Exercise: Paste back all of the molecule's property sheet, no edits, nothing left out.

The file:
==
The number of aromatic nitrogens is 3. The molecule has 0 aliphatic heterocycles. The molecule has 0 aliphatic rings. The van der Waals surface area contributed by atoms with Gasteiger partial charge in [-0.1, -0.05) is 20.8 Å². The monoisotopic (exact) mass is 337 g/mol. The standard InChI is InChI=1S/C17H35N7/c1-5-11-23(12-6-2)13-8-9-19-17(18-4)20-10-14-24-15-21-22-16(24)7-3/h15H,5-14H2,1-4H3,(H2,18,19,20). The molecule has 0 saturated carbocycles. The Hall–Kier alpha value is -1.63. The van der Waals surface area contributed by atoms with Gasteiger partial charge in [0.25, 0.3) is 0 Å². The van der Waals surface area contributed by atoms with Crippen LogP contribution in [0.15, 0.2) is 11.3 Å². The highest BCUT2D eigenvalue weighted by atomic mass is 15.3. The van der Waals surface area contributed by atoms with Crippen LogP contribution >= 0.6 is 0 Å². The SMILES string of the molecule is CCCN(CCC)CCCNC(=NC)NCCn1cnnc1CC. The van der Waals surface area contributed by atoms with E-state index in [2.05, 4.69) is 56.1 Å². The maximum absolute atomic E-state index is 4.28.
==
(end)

The number of aromatic nitrogens is 3. The molecule has 0 aliphatic heterocycles. The molecule has 0 aliphatic rings. The van der Waals surface area contributed by atoms with Gasteiger partial charge in [-0.1, -0.05) is 20.8 Å². The monoisotopic (exact) mass is 337 g/mol. The standard InChI is InChI=1S/C17H35N7/c1-5-11-23(12-6-2)13-8-9-19-17(18-4)20-10-14-24-15-21-22-16(24)7-3/h15H,5-14H2,1-4H3,(H2,18,19,20). The molecule has 0 saturated carbocycles. The Hall–Kier alpha value is -1.63. The van der Waals surface area contributed by atoms with Gasteiger partial charge in [0.25, 0.3) is 0 Å². The van der Waals surface area contributed by atoms with Crippen LogP contribution in [0.15, 0.2) is 11.3 Å². The highest BCUT2D eigenvalue weighted by atomic mass is 15.3. The van der Waals surface area contributed by atoms with Crippen LogP contribution >= 0.6 is 0 Å². The SMILES string of the molecule is CCCN(CCC)CCCNC(=NC)NCCn1cnnc1CC. The van der Waals surface area contributed by atoms with E-state index in [2.05, 4.69) is 56.1 Å². The maximum absolute atomic E-state index is 4.28.